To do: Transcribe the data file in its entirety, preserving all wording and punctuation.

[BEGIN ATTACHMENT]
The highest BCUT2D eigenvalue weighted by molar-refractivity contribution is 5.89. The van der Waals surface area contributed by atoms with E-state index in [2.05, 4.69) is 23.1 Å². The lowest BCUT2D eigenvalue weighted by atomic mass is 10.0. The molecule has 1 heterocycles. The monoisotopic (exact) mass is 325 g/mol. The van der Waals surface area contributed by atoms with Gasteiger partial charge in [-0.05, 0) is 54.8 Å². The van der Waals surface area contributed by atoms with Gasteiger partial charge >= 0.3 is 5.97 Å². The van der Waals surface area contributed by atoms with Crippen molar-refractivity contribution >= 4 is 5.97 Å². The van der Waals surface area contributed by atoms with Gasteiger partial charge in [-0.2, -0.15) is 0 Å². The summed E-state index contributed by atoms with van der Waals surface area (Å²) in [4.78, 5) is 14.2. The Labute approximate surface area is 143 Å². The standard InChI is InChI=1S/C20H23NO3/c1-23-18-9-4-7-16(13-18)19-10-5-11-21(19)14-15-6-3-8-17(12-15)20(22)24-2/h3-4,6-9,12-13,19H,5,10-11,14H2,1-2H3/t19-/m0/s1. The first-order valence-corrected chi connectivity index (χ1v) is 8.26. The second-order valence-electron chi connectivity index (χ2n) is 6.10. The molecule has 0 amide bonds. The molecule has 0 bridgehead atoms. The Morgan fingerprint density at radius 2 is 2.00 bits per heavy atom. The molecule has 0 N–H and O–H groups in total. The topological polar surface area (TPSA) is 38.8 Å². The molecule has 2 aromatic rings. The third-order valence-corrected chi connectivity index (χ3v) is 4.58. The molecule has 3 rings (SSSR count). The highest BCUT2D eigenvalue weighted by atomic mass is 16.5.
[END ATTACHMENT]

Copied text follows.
The highest BCUT2D eigenvalue weighted by molar-refractivity contribution is 5.89. The van der Waals surface area contributed by atoms with E-state index in [2.05, 4.69) is 23.1 Å². The lowest BCUT2D eigenvalue weighted by atomic mass is 10.0. The molecule has 1 heterocycles. The monoisotopic (exact) mass is 325 g/mol. The van der Waals surface area contributed by atoms with Gasteiger partial charge in [-0.05, 0) is 54.8 Å². The van der Waals surface area contributed by atoms with Gasteiger partial charge >= 0.3 is 5.97 Å². The van der Waals surface area contributed by atoms with Crippen molar-refractivity contribution >= 4 is 5.97 Å². The van der Waals surface area contributed by atoms with Gasteiger partial charge in [-0.2, -0.15) is 0 Å². The summed E-state index contributed by atoms with van der Waals surface area (Å²) in [4.78, 5) is 14.2. The Labute approximate surface area is 143 Å². The standard InChI is InChI=1S/C20H23NO3/c1-23-18-9-4-7-16(13-18)19-10-5-11-21(19)14-15-6-3-8-17(12-15)20(22)24-2/h3-4,6-9,12-13,19H,5,10-11,14H2,1-2H3/t19-/m0/s1. The first-order valence-corrected chi connectivity index (χ1v) is 8.26. The second-order valence-electron chi connectivity index (χ2n) is 6.10. The molecule has 0 amide bonds. The molecule has 0 bridgehead atoms. The Morgan fingerprint density at radius 2 is 2.00 bits per heavy atom. The molecule has 0 N–H and O–H groups in total. The topological polar surface area (TPSA) is 38.8 Å². The molecule has 2 aromatic rings. The third-order valence-corrected chi connectivity index (χ3v) is 4.58. The molecule has 3 rings (SSSR count). The highest BCUT2D eigenvalue weighted by atomic mass is 16.5.